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What’s the real cost of ‘the wall?’

U.S. Capitol
"The Wall" continues to be an obstacle to maintaining market share for agricultural exports in Mexico.

Estimates of the cost of building a wall along our 1,989-mile border with Mexico have been all over the board. $8 billion? $10 billion? $12 billion? $25 billion as the Washington Post calculates? Who knows?

Or maybe it could reach $2 trillion, judging from the estimates by a panel of experts on the Colbert Show on the CBS Television Network:

What those figures don’t include is how much such a wall could cost U.S. farmers in lost sales of rice, cotton, corn and soybeans. Mexico currently is the No. 1 or No. 2 U.S. market for those commodities.

I’m aware people think the wall is a figure of speech, campaign rhetoric the president never fully intended to implement. The problem is he signed an executive order starting the process of building the wall within days of taking office. And he recently said again he was deadly serious about it.

I’m also aware part of a wall exists – the 670 miles of high-steel fencing Republicans spent $2.4 billion building. How’s that working for us, by the way?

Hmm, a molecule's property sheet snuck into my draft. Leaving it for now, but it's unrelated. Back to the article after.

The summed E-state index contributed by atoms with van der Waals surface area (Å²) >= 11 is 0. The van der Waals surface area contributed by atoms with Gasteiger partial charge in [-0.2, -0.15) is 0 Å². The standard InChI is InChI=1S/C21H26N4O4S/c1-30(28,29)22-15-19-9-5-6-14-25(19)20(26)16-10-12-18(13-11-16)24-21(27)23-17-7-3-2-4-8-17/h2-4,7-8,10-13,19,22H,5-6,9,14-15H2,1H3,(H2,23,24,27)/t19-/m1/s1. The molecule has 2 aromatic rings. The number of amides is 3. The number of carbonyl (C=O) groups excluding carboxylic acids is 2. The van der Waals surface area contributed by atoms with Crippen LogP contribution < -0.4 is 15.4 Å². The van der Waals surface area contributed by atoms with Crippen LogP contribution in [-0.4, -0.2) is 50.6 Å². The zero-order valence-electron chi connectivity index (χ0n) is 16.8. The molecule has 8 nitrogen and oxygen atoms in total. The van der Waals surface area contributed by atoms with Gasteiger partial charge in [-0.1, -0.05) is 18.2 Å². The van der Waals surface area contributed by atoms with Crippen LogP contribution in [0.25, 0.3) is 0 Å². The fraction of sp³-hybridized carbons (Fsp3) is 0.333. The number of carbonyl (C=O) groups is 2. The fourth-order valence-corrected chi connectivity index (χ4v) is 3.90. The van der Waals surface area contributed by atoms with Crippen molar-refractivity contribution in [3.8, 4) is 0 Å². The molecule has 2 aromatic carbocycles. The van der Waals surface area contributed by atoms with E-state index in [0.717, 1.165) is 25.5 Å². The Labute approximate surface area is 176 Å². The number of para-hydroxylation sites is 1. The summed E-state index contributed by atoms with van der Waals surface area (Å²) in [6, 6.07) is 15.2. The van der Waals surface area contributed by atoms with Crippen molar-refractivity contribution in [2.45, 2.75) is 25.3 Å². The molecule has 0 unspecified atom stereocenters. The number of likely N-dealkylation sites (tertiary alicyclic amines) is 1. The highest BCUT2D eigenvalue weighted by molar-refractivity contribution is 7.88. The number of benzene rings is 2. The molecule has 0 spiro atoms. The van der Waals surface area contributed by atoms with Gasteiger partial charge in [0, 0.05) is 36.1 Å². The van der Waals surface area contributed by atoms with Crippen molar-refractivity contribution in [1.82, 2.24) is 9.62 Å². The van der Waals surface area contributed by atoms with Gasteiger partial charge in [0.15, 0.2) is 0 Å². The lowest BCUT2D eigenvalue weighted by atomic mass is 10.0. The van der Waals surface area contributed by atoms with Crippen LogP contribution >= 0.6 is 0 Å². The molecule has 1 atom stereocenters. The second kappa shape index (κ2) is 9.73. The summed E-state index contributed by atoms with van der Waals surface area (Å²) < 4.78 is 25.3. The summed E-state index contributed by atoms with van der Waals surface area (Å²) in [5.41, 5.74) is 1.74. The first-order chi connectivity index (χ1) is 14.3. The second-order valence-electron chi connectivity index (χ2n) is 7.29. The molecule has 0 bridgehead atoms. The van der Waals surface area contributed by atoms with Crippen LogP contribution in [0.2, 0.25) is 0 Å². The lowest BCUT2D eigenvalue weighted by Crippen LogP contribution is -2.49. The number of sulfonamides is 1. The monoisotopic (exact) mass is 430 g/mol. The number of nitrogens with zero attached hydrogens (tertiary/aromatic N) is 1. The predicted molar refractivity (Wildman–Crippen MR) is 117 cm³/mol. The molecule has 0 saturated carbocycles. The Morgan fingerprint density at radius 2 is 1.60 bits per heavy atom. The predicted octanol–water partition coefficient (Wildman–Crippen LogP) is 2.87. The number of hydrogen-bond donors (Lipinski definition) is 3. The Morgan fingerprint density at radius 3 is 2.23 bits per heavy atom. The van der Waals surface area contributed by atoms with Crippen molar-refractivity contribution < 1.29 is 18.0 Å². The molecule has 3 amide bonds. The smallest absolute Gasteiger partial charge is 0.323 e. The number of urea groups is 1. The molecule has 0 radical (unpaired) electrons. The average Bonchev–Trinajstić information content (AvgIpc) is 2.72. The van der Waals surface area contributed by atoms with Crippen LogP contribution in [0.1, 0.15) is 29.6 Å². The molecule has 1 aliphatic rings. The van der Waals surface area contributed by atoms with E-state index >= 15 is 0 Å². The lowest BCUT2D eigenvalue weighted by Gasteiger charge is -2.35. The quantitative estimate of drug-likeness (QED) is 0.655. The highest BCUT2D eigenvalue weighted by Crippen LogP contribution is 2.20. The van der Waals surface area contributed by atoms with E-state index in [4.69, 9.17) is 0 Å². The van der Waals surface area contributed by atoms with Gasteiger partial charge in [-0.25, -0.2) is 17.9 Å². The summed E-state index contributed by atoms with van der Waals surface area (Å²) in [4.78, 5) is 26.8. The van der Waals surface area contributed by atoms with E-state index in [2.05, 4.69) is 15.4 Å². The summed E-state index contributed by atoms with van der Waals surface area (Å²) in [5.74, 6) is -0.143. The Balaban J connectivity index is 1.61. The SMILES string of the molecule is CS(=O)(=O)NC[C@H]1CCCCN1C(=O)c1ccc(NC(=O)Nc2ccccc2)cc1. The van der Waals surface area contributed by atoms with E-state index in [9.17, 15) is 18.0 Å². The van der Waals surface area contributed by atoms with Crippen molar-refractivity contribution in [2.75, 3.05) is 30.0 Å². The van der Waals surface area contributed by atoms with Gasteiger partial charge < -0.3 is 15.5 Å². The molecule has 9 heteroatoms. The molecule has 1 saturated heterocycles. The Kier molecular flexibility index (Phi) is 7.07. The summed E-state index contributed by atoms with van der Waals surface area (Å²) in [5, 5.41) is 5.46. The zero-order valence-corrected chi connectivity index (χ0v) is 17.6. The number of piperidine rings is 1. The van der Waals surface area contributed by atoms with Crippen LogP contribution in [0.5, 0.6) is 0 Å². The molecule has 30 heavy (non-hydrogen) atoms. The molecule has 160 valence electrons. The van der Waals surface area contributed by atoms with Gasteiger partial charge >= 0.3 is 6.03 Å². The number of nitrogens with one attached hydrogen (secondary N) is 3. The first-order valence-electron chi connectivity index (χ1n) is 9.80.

For U.S. rice producers, the potential cost of the wall just got a little higher. A few days ago, Mexico announced it was removing the 20-percent duty on shipments of rice from Vietnam through the end of 2017.

Most observers don’t expect an immediate surge of Vietnamese milled rice into Mexico, displacing U.S. rice. Nor do other experts think Mexico could find the quantities of corn and soybeans it needs from sources other than the U.S.

The wall isn’t the only obstacle casting a shadow over trade with Mexico. The president says he intends to renegotiate the North American Free Trade Agreement, which USA Rice Federation leaders credit with helping build a 600,000-metric-ton market for U.S. rough rice..

As Dr. Mike Strain, commissioner of the Louisiana Department of Agriculture and Forestry and the current president of the National Association of State Departments of Agriculture, said in a recent speech: “We trade with countries we have agreements with,” indicating the importance of NAFTA to Louisiana producers.

At what point does Mexico become so angry with us, they back out of NAFTA? Or Cuba says it will buy from anyone but the U.S. because the current president has canceled the Obama overtures? Dr. Strain also expressed concerns about the president’s immigration policy’s impact on guest worker programs, which a number of Louisiana farmers and food processors rely on to keep their businesses operating.

Normally, the agriculture secretary would talk to White House officials and explain the situation to them. That would be difficult now because former Georgia Gov. Sonny Perdue, a grain trader himself, seems to be no closer to a confirmation hearing than he was when named for the post eight weeks ago.

For some reason that no one in the administration seems to be able to explain, the paperwork for his nomination was just submitted as this article was being posted.

TAGS: Legislative
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